Vice President Joseph R. Biden Jr. has had an influence on President Obama’s reconsideration of the war in Afghanistan.
From the moment they took office, Mr. Biden has been Mr. Obama’s in-house pessimist on Afghanistan, the strongest voice against further escalation of American forces there and the leading doubter of the president’s strategy. It was a role that may have been lonely at first, but has attracted more company inside the White House as Mr. Obama rethinks the strategy he unveiled just seven months ago.
For Mr. Biden, a longtime senator who prided himself on his experience in foreign relations, the role represents an evolution in his own thinking, a shift from his days as a liberal hawk advocating for American involvement in Afghanistan. Month by month, year by year, the story of Mr. Biden’s disenchantment with the Afghan government, and by extension with the engagement there, mirrors America’s slow but steady turn against the war, with just 37 percent supporting more troops in last week’s CBS News poll.
More and more it looks a quagmire, yet leaving would be catastrophic. Still, what would pouring in more troops accomplish?
Mr. Biden does not favor abandoning Afghanistan, but his approach would reject the additional troops sought by Gen. Stanley A. McChrystal and leave the American force in Afghanistan roughly the same, 68,000 troops. Rather than emphasize protecting the Afghan population, he would accelerate training of Afghans to take over the fight while hunting Al Qaeda in Pakistan using drones and special forces. His view has caught on with many liberals in his party.
Beyond Mr. Biden’s strategic concerns, some who participated in administration deliberations earlier this year said he was keenly aware that the country, and particularly his party’s liberal base, was growing tired of the war and might not accept many more years of extensive American commitment.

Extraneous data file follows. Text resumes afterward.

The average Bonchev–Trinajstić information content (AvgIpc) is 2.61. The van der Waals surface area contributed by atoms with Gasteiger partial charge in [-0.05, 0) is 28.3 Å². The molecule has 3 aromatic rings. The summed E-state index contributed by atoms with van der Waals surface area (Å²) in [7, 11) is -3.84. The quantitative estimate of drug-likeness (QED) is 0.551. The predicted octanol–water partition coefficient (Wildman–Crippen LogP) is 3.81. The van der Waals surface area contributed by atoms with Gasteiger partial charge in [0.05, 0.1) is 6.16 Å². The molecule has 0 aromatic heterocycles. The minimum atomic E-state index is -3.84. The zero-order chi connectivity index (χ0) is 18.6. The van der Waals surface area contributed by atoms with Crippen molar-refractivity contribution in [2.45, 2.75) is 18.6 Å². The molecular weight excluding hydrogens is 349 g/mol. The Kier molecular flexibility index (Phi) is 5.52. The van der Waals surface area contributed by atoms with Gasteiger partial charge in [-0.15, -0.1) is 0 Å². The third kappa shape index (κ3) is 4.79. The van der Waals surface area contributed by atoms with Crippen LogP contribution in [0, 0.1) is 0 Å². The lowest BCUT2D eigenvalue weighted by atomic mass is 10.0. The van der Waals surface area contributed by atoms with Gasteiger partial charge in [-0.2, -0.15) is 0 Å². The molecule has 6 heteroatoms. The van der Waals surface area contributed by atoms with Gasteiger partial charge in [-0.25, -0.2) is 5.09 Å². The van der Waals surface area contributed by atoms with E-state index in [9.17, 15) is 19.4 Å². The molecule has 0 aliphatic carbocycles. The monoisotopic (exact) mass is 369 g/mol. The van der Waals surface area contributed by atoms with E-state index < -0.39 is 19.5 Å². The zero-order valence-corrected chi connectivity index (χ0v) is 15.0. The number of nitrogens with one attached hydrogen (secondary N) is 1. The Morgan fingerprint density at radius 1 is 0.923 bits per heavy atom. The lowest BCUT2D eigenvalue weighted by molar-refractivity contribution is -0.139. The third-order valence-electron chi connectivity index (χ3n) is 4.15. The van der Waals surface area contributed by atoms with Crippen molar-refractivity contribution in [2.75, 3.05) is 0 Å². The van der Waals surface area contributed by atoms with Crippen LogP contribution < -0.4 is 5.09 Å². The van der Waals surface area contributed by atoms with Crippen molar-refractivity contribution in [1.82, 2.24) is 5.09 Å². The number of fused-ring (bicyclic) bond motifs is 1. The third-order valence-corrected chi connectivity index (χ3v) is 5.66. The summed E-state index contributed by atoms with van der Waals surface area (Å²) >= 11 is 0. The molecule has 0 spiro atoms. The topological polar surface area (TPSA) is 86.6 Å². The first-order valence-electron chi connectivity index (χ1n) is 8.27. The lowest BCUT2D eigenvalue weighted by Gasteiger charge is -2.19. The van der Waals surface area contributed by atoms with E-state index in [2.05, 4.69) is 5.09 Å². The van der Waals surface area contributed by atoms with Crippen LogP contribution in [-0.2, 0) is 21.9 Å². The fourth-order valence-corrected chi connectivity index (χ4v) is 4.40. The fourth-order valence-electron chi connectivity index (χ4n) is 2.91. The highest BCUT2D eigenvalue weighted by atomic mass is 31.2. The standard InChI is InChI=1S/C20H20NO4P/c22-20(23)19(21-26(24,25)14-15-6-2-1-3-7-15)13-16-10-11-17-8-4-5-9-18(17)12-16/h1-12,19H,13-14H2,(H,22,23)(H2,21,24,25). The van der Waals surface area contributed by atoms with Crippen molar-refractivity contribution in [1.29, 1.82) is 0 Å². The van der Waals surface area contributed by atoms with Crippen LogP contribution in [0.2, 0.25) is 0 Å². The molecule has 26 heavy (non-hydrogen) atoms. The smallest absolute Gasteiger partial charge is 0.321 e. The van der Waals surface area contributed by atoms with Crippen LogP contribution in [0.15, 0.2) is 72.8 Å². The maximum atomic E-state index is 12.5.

He certainly is old enough to remember Viet Nam.
When Mr. Biden visited Afghanistan in January for a third time, he returned increasingly convinced that America’s national interest lay in Pakistan. With fewer than 100 Qaeda fighters left in Afghanistan, he reasoned, the nation was investing disproportionate resources in the wrong country.
Nine months later, Mr. Obama is reassessing his goal. While officials anticipate that he will fall between the suggestions from Mr. Biden and his commanding general in Afghanistan, they agree that Mr. Biden has shaped the choices — not entirely unlike his predecessor, Dick Cheney.
“There are some ironic similarities to Cheney’s definition of the job and Biden’s in one sense,” Mr. Haass said. “They’re both people who are not hobbled by their own ambitions, they’re both experienced national security hands, and it freed up Cheney and it frees up Biden to give an honest take.”